Presented here is a sampling of the best current scholarship on the Principia, its context, and its influence. The essays reflect the depth of inquiry and diversity of research that have characterized the last generation of work on Newton.
The volume opens with an essay by Richard S. Westfall that justifies claims that Newton was the "culmination of the scientific revolution." The I. Bernard Cohen essay that follows illustrates the difference between "mathematical principles" and "natural philosophy." Two complementary papers give new insights into the Newtonian foundations of celestial mechanics: William Harper analyzes Newton's argument for universal gravitation from the perspective of a philosopher of science; Michael S. Mahoney discusses the mathematical aspects of Newton's use of force law to determine planetary orbits.
B. J. T. Dobbs uses her research on alchemy to develop an integrated view of Newton's work, while P. E. Spargo explores the alchemistic theme in his paper on chemical experiments. Studies of comets are linked to the seventeenth-century political context in a novel way by Simon Schaffer. Anita Guerrini proves that Newton's concepts of the structure of matter and ether inspired speculations about the nature of insanity, while Norriss Hetherington shows that Newton's formulation of natural laws served as an inspirational model for Adam Smith's formulation of economic laws.
Arthur Donovan argues that Lavoisier's formulation of chemistry was not carried out in imitation of Newtonian natural philosophy but initiated a new tradition of "positive science." Frank Wilczek looks back from the perspective of contemporary physics and sees the seeds of modern ideas about transformations in Newton's admittedly speculative Queries. The volume concludes with a short overview by Dudley Shapere.
Suitable for undergraduate students and other readers, this volume explains modern technology’s role in the gradual erosion of the rapport between physical theories and philosophical systems, and offers suggestions for restoring the link between these related areas. Dr. Frank examines the ancient Greek concept of natural science to illustrate the development of modern science; then, using geometry as an example, he charts its progress from Euclidean principles through the interpretations of Descartes, Mill, Kant, and the rise of four-dimensional and non-Euclidean geometry. Additional topics include the laws of motion, before and after innovations of Galileo and Newton; perceptions of motion, light, and relativity through the ages; metaphysical interpretations of relativistic physics; the motion of atomic objects and the phenomena and formulations of atomic physics; and the principle of causality and the validation of theories.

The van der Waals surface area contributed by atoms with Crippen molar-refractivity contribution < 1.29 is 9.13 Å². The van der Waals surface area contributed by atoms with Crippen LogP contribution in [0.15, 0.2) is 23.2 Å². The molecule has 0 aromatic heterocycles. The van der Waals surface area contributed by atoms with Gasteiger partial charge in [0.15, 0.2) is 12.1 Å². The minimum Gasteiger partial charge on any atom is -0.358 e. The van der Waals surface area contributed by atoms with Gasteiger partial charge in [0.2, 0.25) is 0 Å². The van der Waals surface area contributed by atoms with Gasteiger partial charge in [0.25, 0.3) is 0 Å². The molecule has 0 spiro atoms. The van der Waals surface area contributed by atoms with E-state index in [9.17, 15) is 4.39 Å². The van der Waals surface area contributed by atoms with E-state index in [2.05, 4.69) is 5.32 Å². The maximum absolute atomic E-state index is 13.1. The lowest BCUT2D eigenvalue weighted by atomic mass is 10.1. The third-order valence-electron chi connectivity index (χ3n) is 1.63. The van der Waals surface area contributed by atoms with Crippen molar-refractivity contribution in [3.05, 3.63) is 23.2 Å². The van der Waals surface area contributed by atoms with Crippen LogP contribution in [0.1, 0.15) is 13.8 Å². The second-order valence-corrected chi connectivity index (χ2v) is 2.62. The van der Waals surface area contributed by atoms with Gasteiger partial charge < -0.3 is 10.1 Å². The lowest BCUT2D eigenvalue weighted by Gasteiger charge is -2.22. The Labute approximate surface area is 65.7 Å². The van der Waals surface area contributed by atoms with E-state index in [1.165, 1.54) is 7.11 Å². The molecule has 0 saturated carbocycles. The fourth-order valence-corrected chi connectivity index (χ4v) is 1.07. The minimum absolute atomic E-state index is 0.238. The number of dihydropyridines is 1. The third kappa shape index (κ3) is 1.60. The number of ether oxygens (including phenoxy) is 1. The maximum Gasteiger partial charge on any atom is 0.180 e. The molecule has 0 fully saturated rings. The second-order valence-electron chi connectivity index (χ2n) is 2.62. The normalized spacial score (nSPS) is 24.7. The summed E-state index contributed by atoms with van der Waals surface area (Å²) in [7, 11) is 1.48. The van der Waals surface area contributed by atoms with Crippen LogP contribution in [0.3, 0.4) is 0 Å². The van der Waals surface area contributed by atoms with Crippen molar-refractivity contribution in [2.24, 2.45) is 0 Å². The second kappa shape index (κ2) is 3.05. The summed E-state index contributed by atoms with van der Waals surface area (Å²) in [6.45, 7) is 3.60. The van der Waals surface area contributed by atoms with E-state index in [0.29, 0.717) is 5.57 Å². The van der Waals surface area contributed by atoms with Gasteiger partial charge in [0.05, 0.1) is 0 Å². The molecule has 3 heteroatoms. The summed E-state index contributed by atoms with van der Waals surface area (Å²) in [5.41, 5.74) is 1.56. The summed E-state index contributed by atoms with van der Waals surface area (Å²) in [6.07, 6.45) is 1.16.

In this book, the top specialists of the field pin down the methodological core of transcendental epistemology that must be used in order to throw light on the foundations of modern physics. First, the basic tools Kant used for his transcendental reading of Newtonian Mechanics are examined, and then early transcendental approaches of Relativistic and Quantum Physics are revisited. Transcendental procedures are also applied to contemporary physics, and this renewed transcendental interpretation is finally compared with structural realism and constructive empiricism. The book will be of interest to scientists, historians and philosophers who are involved in the foundational problems of modern physics.
Both a historical treatment and a critical analysis, this work by a noted physicist takes a fascinating look at one of the fundamental and primordial notions in physical theory, the concept of force.
Tracing its development from ancient times to the twentieth century, the author demonstrates how Kepler initiated the scientific conceptualization of the idea of force, how Newton attempted a clear and profound definition, and how post-Newtonian physicists reinterpreted the notion — contrasting the concepts of Leibniz, Boscovich, and Kant with those of Mach, Kirchhoff, and Hertz. In conclusion, the modern trend toward eliminating the concept of force from the conceptual scheme of physical science receives an in-depth analysis.
Philosophically minded readers interested in the basic problems of science will welcome this volume, as will historians of science and physicists who wish to better understand the historical and epistemological foundations of their discipline. Saluted by Science as "an excellent presentation," and by The British Journal for the Philosophy of Science as "a highly stimulating and informative study," Concepts of Force offers an unsurpassed treatment of a vital subject. 1962 edition.
In Living Doubt, 26 papers are presented by some of the world's leading philosophers, demonstrating the rich and cosmopolitan variety of approach to Peirce's epistemology. The contributions are grouped under three general headings: Knowledge, truth and the pragmatic principle; Peirce and the epistemological tradition; and Knowledge, language and semeiotic.